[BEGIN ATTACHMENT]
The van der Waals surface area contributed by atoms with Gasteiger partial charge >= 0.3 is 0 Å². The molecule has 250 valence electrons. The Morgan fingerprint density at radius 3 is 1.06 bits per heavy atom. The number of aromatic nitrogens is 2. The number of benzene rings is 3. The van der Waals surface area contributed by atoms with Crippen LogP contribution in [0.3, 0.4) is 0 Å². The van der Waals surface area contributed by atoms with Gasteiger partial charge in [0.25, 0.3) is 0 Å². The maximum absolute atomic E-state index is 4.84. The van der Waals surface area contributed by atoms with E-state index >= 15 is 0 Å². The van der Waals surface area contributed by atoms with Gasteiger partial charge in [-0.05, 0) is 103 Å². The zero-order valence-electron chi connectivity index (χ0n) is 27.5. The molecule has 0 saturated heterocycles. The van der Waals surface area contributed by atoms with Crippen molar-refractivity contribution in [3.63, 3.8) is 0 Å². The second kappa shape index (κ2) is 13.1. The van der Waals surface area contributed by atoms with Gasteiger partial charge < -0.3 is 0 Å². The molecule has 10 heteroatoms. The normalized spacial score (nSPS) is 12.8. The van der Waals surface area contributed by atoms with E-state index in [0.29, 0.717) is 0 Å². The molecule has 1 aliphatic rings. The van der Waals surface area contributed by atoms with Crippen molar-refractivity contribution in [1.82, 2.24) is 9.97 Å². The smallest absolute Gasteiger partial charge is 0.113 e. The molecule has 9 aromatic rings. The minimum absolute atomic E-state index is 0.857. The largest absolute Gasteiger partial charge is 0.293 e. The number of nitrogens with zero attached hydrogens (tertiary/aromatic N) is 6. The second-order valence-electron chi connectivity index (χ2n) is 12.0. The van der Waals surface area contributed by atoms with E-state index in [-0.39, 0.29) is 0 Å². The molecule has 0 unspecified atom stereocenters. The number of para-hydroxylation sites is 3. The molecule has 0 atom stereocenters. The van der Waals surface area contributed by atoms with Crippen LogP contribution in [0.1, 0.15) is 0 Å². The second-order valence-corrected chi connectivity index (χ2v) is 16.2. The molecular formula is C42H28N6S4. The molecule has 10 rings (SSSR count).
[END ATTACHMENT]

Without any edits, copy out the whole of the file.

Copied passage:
The van der Waals surface area contributed by atoms with Gasteiger partial charge >= 0.3 is 0 Å². The molecule has 250 valence electrons. The Morgan fingerprint density at radius 3 is 1.06 bits per heavy atom. The number of aromatic nitrogens is 2. The number of benzene rings is 3. The van der Waals surface area contributed by atoms with Crippen LogP contribution in [0.3, 0.4) is 0 Å². The van der Waals surface area contributed by atoms with Gasteiger partial charge in [0.25, 0.3) is 0 Å². The maximum absolute atomic E-state index is 4.84. The van der Waals surface area contributed by atoms with E-state index >= 15 is 0 Å². The van der Waals surface area contributed by atoms with Gasteiger partial charge in [-0.05, 0) is 103 Å². The zero-order valence-electron chi connectivity index (χ0n) is 27.5. The molecule has 0 saturated heterocycles. The van der Waals surface area contributed by atoms with Crippen molar-refractivity contribution in [3.63, 3.8) is 0 Å². The second kappa shape index (κ2) is 13.1. The van der Waals surface area contributed by atoms with Gasteiger partial charge < -0.3 is 0 Å². The molecule has 10 heteroatoms. The normalized spacial score (nSPS) is 12.8. The van der Waals surface area contributed by atoms with E-state index in [0.29, 0.717) is 0 Å². The molecule has 1 aliphatic rings. The van der Waals surface area contributed by atoms with Crippen molar-refractivity contribution in [1.82, 2.24) is 9.97 Å². The smallest absolute Gasteiger partial charge is 0.113 e. The molecule has 9 aromatic rings. The minimum absolute atomic E-state index is 0.857. The largest absolute Gasteiger partial charge is 0.293 e. The number of nitrogens with zero attached hydrogens (tertiary/aromatic N) is 6. The second-order valence-electron chi connectivity index (χ2n) is 12.0. The van der Waals surface area contributed by atoms with E-state index in [-0.39, 0.29) is 0 Å². The molecule has 0 unspecified atom stereocenters. The number of para-hydroxylation sites is 3. The molecule has 0 atom stereocenters. The van der Waals surface area contributed by atoms with Crippen LogP contribution in [0.1, 0.15) is 0 Å². The second-order valence-corrected chi connectivity index (χ2v) is 16.2. The molecular formula is C42H28N6S4. The molecule has 10 rings (SSSR count).